This is long so I will say this first. If you share my values and concerns, the South Burlington Planning Commission needs to hear from you. Most of the folks contacting them are happy with the lacking-in-balance result of the planning commission’s work on the proposed planned unit development land regulations. Please send your email to Jessica Louisos, planning commission chair, at, no later than Tuesday, Oct. 26, the date of the public hearing on these rules.

We are immensely blessed to live in a community having so much to proud of. I think immediately of our new city hall, senior center, city clerk’s office and library — the fulfillment of a vision first articulated many decades ago. Plus, we have an abundance of residents who volunteer their time as members of city boards, committees or commissions.

My focus here is the planning commission’s work during the almost three years of work on interim zoning. I thank and applaud our seven commissioners, as well as planning staff and consultants for their dedication, toil and perseverance in carrying out this extensive and demanding body of work.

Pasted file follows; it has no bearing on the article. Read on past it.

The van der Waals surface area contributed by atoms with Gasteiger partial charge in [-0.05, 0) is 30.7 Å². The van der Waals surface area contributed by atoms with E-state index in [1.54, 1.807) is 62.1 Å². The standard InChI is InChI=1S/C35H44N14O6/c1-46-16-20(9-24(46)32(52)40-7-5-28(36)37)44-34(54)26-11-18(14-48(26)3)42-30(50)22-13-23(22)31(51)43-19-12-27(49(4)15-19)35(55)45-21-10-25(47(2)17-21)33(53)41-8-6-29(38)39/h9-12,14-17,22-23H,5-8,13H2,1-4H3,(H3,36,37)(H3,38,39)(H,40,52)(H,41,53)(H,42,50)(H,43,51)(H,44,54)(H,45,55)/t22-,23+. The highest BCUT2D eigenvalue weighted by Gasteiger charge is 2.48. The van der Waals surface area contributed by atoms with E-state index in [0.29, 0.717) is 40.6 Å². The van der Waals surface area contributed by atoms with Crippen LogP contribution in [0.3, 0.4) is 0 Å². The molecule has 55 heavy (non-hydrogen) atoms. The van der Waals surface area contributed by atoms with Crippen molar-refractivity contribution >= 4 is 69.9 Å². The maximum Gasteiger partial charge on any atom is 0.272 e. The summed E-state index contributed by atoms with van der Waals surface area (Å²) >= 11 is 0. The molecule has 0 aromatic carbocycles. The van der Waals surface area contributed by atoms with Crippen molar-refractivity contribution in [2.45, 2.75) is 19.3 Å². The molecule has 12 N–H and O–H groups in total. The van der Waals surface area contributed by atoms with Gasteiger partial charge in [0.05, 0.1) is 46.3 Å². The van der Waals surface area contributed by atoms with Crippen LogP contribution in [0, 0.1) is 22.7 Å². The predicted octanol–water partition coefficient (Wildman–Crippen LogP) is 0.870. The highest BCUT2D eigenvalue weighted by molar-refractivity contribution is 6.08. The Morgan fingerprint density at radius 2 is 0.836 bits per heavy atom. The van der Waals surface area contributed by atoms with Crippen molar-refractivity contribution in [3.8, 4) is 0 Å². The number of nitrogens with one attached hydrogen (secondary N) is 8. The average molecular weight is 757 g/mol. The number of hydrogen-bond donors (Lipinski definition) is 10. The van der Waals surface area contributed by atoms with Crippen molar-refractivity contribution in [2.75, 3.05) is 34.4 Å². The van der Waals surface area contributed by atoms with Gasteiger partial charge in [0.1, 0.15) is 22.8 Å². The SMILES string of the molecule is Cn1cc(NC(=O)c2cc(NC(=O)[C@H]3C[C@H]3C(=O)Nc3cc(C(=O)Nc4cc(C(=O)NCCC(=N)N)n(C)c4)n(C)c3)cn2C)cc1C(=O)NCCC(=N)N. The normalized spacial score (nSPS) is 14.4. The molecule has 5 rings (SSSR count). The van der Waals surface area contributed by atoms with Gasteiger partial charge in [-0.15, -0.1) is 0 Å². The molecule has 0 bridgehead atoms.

The commission’s new environmental protection standards, contained in Article 12, are far reaching. Should they be adopted, the proportion of the city’s land area that will become protected increases by more than one-fifth to 50 percent due, in large part, to newly created habitat blocks, regulation of Class III wetlands, and doubling the size of stream buffers (from 50 to 100 feet). We should all be proud.

Still, some parts of the package of proposed changes to our land development regulations concern me. Let me set the context. One characteristic of South Burlington that stands out is the large gap in socio-economic status between residents of the southeast quadrant and all other city neighborhoods. Median southeast quadrant household income is twice that of our other neighborhoods and data demonstrate that this gap is evident in numerous other measures of socio-economic status; for example, percentage of homeownership, value of homes, education, etc.

Research that compares the life outcomes of people based on census tract measures shows a high correlation between positive life prospects for children growing up in tracts with high household incomes as opposed to children growing up in tracts with significantly lower household incomes. As a community that cares greatly about the well-being and future lives of our children, this income inequality within our city should be a source of concern.